Four local competitive indie games are being bundled together in an anthology called Sportfriends, coming to PS3, PC, Mac and Linux - if the Kickstarter is successful that is.
Sportfriends conttains the following titles: Johann Sebastian Joust, Super Pole Riders, BaraBariBall and Hokra.
The most well known of the group is the tactile Move-based folk game, Johann Sebastian Joust by Die Gute Fabrik. JS Joust isn't really a video game even, but rather a regular game that happens to use video game hardware. Let me explain:
Johann Sebastian Joust doesn't have graphics or even use a monitor. Instead, players each hold a Move controller with the goal being to jostle your opponent's wand, while keeping your own steady. A piece of Bach music plays in the background and when it speeds up you're allowed to move faster, but when it slows down you need to be extra careful about moving your controller.
It looks silly, but having played it I can say that it might be the most fun I've had with a game this year. It somehow made being in a noisy bar feel like a level in Dark Souls where every opponent possessed a grave danger. Rather than being limited to specific moves mapped to a controller, your only limitation is your own motor skills. The cost of entry may be high with the motion-sensing peripherals needed, but if several friends invest in a few Move controllers it could become a party game standard for years to come.
In fact, Harmonix's Dean Tate said, "I think JS Joust is the best multiplayer game ever created," and Tim Schafer called it " the second most fun thing I've ever done with a Move controller."
Elsewhere in the package is Super Pole Riders, a suped up version of QWOP creator Bennet Foddy's competitive game about pole vaulters trying to push a ball tethered to a horizontal rope towards their opponent's goal. Its earlier version Pole Riders is currently available as a free flash game. Play it here.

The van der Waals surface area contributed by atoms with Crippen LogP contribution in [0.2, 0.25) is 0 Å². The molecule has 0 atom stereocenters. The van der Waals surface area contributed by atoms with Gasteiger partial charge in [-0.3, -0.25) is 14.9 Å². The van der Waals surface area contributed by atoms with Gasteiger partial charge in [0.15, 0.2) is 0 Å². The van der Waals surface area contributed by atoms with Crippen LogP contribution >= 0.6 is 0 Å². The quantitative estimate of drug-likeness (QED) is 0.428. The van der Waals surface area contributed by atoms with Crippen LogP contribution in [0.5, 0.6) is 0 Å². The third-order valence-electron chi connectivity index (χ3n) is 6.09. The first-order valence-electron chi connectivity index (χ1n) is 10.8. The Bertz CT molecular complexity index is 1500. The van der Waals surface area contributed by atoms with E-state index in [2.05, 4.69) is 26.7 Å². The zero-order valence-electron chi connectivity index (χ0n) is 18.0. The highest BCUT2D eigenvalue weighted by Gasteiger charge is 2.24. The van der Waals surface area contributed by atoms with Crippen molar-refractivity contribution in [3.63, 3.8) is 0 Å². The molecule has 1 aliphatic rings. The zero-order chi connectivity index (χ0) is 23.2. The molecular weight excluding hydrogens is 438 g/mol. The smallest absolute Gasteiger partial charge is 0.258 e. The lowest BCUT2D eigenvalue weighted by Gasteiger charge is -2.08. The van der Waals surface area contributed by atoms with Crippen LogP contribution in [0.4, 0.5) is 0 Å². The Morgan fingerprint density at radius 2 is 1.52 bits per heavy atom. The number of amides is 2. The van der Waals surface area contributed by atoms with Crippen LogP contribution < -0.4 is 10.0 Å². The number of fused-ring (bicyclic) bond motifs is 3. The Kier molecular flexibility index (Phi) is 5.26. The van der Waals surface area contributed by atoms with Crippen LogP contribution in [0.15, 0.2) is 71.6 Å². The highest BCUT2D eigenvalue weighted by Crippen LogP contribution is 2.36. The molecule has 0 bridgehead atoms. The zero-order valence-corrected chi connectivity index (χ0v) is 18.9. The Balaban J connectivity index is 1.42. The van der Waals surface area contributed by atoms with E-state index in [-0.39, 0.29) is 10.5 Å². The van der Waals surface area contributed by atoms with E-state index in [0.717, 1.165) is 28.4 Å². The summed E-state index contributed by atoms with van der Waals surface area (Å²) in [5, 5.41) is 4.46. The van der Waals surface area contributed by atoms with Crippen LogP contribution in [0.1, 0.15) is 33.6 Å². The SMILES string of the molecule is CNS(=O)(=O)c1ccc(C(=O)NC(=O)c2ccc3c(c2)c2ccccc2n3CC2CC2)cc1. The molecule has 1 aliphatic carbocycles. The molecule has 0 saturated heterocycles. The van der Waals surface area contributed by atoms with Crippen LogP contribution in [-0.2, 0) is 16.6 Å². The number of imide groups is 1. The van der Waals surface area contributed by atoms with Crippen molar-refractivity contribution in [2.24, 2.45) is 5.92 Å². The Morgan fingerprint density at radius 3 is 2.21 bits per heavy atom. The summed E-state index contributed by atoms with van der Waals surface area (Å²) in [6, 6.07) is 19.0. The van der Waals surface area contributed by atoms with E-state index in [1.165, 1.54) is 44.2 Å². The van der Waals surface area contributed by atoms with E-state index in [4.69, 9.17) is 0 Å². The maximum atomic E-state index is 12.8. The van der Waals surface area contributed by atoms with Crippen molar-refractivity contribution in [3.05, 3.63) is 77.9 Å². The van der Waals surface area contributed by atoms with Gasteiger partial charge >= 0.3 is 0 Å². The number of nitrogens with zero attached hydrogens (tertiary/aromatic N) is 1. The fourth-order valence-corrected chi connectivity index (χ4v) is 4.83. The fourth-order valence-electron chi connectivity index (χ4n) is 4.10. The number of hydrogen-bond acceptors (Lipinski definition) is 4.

Noah Sasso's BaraBariBall tasks two to four players with kicking their opponent's ball into water on their side of a floating platform, while avoiding contact with the water themselves. Each player can only jump eight times before needing to touch back down on solid ground. It looks simple to understand, but quite tactical under the hood. Some of you may have played BaraBariBall at Rezzed.
And finally, Ramiro Corbetta's Hokra is a four-player 8-bit inspired riff off footy, where players pass a ball back and forth in hopes of shooting it through their opponent's goal. Corbetta is currently working on an eight-player version of Hokra for the Sportsfriends release.
"With Sportsfriends, our goal is to bring people together to the same physical space to enjoy simple, spectator-friendly videogames," said the developer on Kickstarter. "Many of our favorite gaming memories come from local multiplayer games, and we want to celebrate that kind of co-located play."
"We want to draw attention to what's happening in front of the screen, between the human beings playing and watching."
Sony has already agreed to market Sportsfriends if the developers can raise the money to port it to PS3 and prove that there is in fact interest in these low-fi locally competitive titles.
"We want to show that the gaming public does indeed care about local multiplayer; that the future of this medium concerns more than just fancy graphics, but also innovative design and replayability; that sometimes, the best games of them all are the simplest."
Pledging $15 will grant players a copy of Sportfriends for a platform of their choice upon release, as well as a copy of Jan Willem's unreleased tennis game, Tennnes. $30 will reward the same, plus alpha versions of the four games shortly after the Kickstarter ends next month. $500 grants players all of the above plus a a seven-player JS Joust kit complete with all the Move controllers necessary. And $10,000 grants players the "ultimate trampoline package," which contains two actual trampolines and a trampoline-controlled game by Foddy and Die Gute Fabrik's Douglas Wilson.
Sportfriends is slated for an autumn 2013 release on PS3 with the PC, Mac and Linux versions to follow shortly after. The Kickstarter has currently raised $20,888 of its $150,000 goal with 31 days to go before the 10th December deadline.